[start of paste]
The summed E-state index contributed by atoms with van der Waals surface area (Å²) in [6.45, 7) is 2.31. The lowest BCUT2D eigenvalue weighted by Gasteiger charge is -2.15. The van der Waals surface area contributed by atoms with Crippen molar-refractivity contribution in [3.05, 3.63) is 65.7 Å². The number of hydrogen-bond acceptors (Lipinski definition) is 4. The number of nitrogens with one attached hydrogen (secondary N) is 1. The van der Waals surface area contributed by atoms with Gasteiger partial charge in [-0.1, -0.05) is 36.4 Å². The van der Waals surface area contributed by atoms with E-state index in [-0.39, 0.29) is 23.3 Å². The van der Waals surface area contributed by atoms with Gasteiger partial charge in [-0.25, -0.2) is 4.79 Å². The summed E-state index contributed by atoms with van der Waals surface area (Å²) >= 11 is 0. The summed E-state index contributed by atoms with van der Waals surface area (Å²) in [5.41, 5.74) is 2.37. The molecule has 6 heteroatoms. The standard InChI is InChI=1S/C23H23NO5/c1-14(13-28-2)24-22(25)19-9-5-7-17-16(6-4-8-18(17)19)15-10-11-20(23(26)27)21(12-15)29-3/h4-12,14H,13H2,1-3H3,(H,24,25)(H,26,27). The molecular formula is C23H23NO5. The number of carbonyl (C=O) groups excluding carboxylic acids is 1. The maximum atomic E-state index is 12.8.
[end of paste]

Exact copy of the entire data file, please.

The summed E-state index contributed by atoms with van der Waals surface area (Å²) in [6.45, 7) is 2.31. The lowest BCUT2D eigenvalue weighted by Gasteiger charge is -2.15. The van der Waals surface area contributed by atoms with Crippen molar-refractivity contribution in [3.05, 3.63) is 65.7 Å². The number of hydrogen-bond acceptors (Lipinski definition) is 4. The number of nitrogens with one attached hydrogen (secondary N) is 1. The van der Waals surface area contributed by atoms with Gasteiger partial charge in [-0.1, -0.05) is 36.4 Å². The van der Waals surface area contributed by atoms with E-state index in [-0.39, 0.29) is 23.3 Å². The van der Waals surface area contributed by atoms with Gasteiger partial charge in [-0.25, -0.2) is 4.79 Å². The summed E-state index contributed by atoms with van der Waals surface area (Å²) >= 11 is 0. The summed E-state index contributed by atoms with van der Waals surface area (Å²) in [5.41, 5.74) is 2.37. The molecule has 6 heteroatoms. The standard InChI is InChI=1S/C23H23NO5/c1-14(13-28-2)24-22(25)19-9-5-7-17-16(6-4-8-18(17)19)15-10-11-20(23(26)27)21(12-15)29-3/h4-12,14H,13H2,1-3H3,(H,24,25)(H,26,27). The molecular formula is C23H23NO5. The number of carbonyl (C=O) groups excluding carboxylic acids is 1. The maximum atomic E-state index is 12.8.